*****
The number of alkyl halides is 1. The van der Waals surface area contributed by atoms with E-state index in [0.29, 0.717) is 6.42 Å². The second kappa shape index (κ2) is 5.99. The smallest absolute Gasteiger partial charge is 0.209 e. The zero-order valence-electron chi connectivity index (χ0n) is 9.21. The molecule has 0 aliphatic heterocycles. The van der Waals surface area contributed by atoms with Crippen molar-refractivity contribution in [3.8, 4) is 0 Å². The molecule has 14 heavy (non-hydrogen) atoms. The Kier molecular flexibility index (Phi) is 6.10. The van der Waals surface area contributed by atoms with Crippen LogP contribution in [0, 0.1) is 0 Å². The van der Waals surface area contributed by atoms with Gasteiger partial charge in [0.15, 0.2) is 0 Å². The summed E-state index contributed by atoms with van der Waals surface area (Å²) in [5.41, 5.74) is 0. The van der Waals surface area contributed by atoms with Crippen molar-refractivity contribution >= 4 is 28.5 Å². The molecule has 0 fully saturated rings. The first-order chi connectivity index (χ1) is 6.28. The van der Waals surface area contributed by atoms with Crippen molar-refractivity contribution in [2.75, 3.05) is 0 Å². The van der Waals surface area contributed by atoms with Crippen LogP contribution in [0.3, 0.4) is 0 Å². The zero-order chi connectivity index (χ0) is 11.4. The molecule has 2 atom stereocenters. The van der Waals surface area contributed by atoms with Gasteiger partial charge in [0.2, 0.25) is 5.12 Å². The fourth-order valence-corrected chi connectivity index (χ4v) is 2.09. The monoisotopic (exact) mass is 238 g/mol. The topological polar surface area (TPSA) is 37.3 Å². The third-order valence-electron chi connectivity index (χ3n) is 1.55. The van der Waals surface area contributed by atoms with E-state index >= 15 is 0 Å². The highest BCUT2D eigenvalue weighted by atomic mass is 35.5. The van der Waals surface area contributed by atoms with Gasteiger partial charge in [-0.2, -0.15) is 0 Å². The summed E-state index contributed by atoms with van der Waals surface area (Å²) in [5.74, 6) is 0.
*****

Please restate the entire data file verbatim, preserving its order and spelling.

The number of alkyl halides is 1. The van der Waals surface area contributed by atoms with E-state index in [0.29, 0.717) is 6.42 Å². The second kappa shape index (κ2) is 5.99. The smallest absolute Gasteiger partial charge is 0.209 e. The zero-order valence-electron chi connectivity index (χ0n) is 9.21. The molecule has 0 aliphatic heterocycles. The van der Waals surface area contributed by atoms with Crippen molar-refractivity contribution in [3.8, 4) is 0 Å². The molecule has 14 heavy (non-hydrogen) atoms. The Kier molecular flexibility index (Phi) is 6.10. The van der Waals surface area contributed by atoms with Crippen LogP contribution in [0, 0.1) is 0 Å². The van der Waals surface area contributed by atoms with Gasteiger partial charge in [0.15, 0.2) is 0 Å². The summed E-state index contributed by atoms with van der Waals surface area (Å²) in [5.41, 5.74) is 0. The van der Waals surface area contributed by atoms with Crippen molar-refractivity contribution >= 4 is 28.5 Å². The molecule has 0 fully saturated rings. The first-order chi connectivity index (χ1) is 6.28. The van der Waals surface area contributed by atoms with Crippen molar-refractivity contribution in [2.75, 3.05) is 0 Å². The van der Waals surface area contributed by atoms with Crippen LogP contribution in [0.3, 0.4) is 0 Å². The zero-order chi connectivity index (χ0) is 11.4. The molecule has 2 atom stereocenters. The van der Waals surface area contributed by atoms with Gasteiger partial charge in [0.2, 0.25) is 5.12 Å². The fourth-order valence-corrected chi connectivity index (χ4v) is 2.09. The monoisotopic (exact) mass is 238 g/mol. The topological polar surface area (TPSA) is 37.3 Å². The third-order valence-electron chi connectivity index (χ3n) is 1.55. The van der Waals surface area contributed by atoms with E-state index >= 15 is 0 Å². The highest BCUT2D eigenvalue weighted by atomic mass is 35.5. The van der Waals surface area contributed by atoms with Gasteiger partial charge in [-0.2, -0.15) is 0 Å². The summed E-state index contributed by atoms with van der Waals surface area (Å²) in [5.74, 6) is 0.